The cases dismissed were all in Routt County, and Barkey was not aware of any other cases in the 14th Judicial District, which encompasses Routt, Grand and Moffat counties.
Barkey ultimately decided not to pursue criminal charges against Higgins.
Hammond, only recently, turned over to the District Attorney’s Office the Facebook message Higgins sent to one of the women after he was fired.
“Our investigation, however, did not uncover sufficient evidence to charge Mr. Higgins with the crimes of perjury or official misconduct,” Barkey said in a statement. “Criminal convictions require that specific elements be proven beyond a reasonable doubt – a very different standard from what is required to fire an employee. Therefore, after a review of the evidence and the law, I determined that it was not appropriate to bring criminal charges against Mr. Higgins.”
Barkey stated his office takes allegations of misconduct against law enforcement officers very seriously.
“Our community can be proud of its law enforcement professionals and can be confident that when an individual falls below the expected level of professionalism, there will be swift action and appropriate accountability,” Barkey wrote. “The Colorado State Patrol’s termination of Mr. Higgins, and my office’s dismissal of any pending cases he initiated, prove that point.”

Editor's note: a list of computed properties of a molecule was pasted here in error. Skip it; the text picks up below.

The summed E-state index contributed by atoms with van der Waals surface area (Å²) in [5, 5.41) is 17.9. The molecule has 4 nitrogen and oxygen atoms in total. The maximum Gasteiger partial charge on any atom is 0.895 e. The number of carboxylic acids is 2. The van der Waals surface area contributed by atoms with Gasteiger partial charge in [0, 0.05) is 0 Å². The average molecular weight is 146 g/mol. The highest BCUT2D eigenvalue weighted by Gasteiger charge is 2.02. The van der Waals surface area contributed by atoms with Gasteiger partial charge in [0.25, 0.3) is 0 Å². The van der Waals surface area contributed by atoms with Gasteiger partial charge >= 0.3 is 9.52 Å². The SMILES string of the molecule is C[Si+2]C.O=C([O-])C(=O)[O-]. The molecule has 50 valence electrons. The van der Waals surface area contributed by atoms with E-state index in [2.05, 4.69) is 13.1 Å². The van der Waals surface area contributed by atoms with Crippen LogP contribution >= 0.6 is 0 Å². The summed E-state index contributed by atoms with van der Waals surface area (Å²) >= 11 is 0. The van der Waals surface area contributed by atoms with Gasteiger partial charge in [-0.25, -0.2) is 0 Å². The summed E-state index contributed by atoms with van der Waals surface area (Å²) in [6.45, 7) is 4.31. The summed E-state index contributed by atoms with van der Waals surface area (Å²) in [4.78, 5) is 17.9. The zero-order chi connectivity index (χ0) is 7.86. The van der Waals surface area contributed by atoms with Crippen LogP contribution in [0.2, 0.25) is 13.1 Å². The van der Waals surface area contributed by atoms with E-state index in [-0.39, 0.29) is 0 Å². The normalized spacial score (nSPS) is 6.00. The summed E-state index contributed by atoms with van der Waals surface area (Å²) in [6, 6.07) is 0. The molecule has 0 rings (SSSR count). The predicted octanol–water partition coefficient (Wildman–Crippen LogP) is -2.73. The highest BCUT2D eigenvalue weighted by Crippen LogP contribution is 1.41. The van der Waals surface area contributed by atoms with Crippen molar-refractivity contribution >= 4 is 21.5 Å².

Hammond believed the situation was handled well.
“They took it seriously,” Hammond said. “The system worked the way it’s supposed to work.”
Higgins is appealing his termination, which limited what State Patrol officials were allowed to say about the case.
“We are currently in litigation that has been filed with the Colorado State Personnel Board,” the State Patrol wrote in a statement. “The Colorado State Patrol will make no further comment at this time.”
Hammond praised his clients for speaking up, which is oftentimes difficult for victims.
“I think it’s important for someone who has been victimized to come forward,” Hammond said.
Hammond decided to take the story public after getting permission from his clients.
“It’s an important story because when it was brought to light, the DA’s office and the State Patrol took swift, decisive action to make sure it never happens again and to hold Higgins accountable for what he did,” Hammond said.